Progress reported in peace talks as Kremlin curtails some military activity
Both sides agree to meet again in two weeks.
The first face-to-face peace talks in more than two weeks between Ukraine and Russia concluded after five hours on Tuesday in Turkey with both sides reporting progress in the negotiations.
In an unexpected move, Russian Deputy Defense Minister Col. Gen. Alexander Fomin told reporters following Tuesday's talks that Russia's military activity is being dramatically curtailed near the Ukraine capital Kyiv and in Chernihiv in an attempt to increase "mutual trust and create conditions required for further negotiations."
Formin said the "ultimate goal" of the talks is reaching a peace treaty.
Russian negotiator Vladimir Medinsky said Tuesday's talks were "constructive."
"We have received proposals from Ukraine to consider their clearly formulated position on inclusion in the treaty," Medinsky told reporters following the session.
Ukrainian negotiator Alexander Chaly said the next talks in about two weeks could involve other countries in the negotiation process.
David Arakhamia, another Ukrainian negotiator, added, "We believe that enough material has already been developed to involve the presidents of Ukraine and Russia in the talks."
Medinsky noted that Tuesday's "substantive conversation" could clear the way for a meeting between the heads of state.
"The proposed format is like this: first an agreement will be drafted, then the agreement will be approved by the negotiators and signed by the foreign ministers at a meeting, and then the possibility of a meeting between the heads of state will be discussed in order to sign this agreement," Medinsky said.
The in-person talks were held in Istanbul and Turkish President Tayyip Recep Erdogan addressed the opposing parties before the negotiation session started.
"It is in the hands of the parties to stop this tragedy," Erdogan said in his opening remarks, which were carried live on Russian TV.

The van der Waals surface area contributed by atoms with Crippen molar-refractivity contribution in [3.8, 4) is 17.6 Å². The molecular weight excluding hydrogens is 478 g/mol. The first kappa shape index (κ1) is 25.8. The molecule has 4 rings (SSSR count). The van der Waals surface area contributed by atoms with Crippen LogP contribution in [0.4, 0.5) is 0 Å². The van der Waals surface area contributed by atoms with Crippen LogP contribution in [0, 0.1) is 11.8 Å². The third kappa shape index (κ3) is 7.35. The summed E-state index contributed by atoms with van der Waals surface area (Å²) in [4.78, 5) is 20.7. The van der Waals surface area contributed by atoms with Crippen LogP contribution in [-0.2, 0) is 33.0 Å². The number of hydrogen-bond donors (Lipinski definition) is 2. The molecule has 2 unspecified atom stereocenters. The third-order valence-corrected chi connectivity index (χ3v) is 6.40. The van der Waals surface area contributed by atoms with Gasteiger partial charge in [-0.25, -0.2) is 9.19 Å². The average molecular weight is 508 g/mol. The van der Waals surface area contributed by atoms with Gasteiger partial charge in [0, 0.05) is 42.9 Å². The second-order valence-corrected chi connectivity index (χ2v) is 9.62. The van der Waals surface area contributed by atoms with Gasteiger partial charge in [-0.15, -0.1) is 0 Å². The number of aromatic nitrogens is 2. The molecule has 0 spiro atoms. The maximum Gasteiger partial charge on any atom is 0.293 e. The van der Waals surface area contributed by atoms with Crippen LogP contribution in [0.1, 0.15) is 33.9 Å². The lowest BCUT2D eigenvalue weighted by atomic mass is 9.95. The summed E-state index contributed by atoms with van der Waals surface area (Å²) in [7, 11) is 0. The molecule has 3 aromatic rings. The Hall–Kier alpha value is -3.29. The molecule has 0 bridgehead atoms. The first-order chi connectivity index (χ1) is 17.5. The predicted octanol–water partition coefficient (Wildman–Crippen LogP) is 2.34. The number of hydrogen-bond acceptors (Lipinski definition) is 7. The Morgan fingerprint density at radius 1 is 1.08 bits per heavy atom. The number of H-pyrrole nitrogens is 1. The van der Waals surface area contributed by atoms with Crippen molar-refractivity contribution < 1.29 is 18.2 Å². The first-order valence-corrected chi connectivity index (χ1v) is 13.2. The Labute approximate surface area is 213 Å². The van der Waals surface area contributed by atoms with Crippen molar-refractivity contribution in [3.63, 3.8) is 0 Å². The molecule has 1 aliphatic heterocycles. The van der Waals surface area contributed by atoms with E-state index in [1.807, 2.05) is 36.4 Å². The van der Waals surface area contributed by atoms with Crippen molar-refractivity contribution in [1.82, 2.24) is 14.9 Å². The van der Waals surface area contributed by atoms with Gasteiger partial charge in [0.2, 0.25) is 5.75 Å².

Erdogan said Turkey sees both Russian President Vladimir Putin and Ukraine President Volodymyr Zelenskyy as "valuable friends."
Also participating in the negotiations was Roman Abramovich, the billionaire Russian oligarch whose assets have been frozen by sanctions imposed by the West due to Russia's invasion of Ukraine.
Previous in-person peace talks have been held in Belarus and representatives of both parties have also been communicating via video conferencing.
Russia initially only presented Ukraine with ultimatums but has changed its strategy as its troops have met tough resistance from Ukrainian forces, which have managed to re-take some towns and villages.
Prior to Fomin's announcement that Russia was de-escalating its military activities in Kyiv and Chernihiv, a U.S. defense official said Monday that Russian troops around Kyiv have stopped making advances toward the city, though they continue using long-range fires. Russian troops remain 15-20 miles north/northwest of the city and about 35 miles east.
"Static situation on the ground there, except for the fact that we continue to see Ukrainians defend the city and try to push Russians back as well," the U.S. official said on Monday.
Before Tuesday's negotiations, Ukrainian Foreign Minister Dmytro Kuleba warned the Ukrainian delegation to be on guard for sabotage, including poisoning.
"I advise to everyone who's going to any negotiations with Russia, not to eat or drink anything, and also not to touch any surfaces," Kuleba said.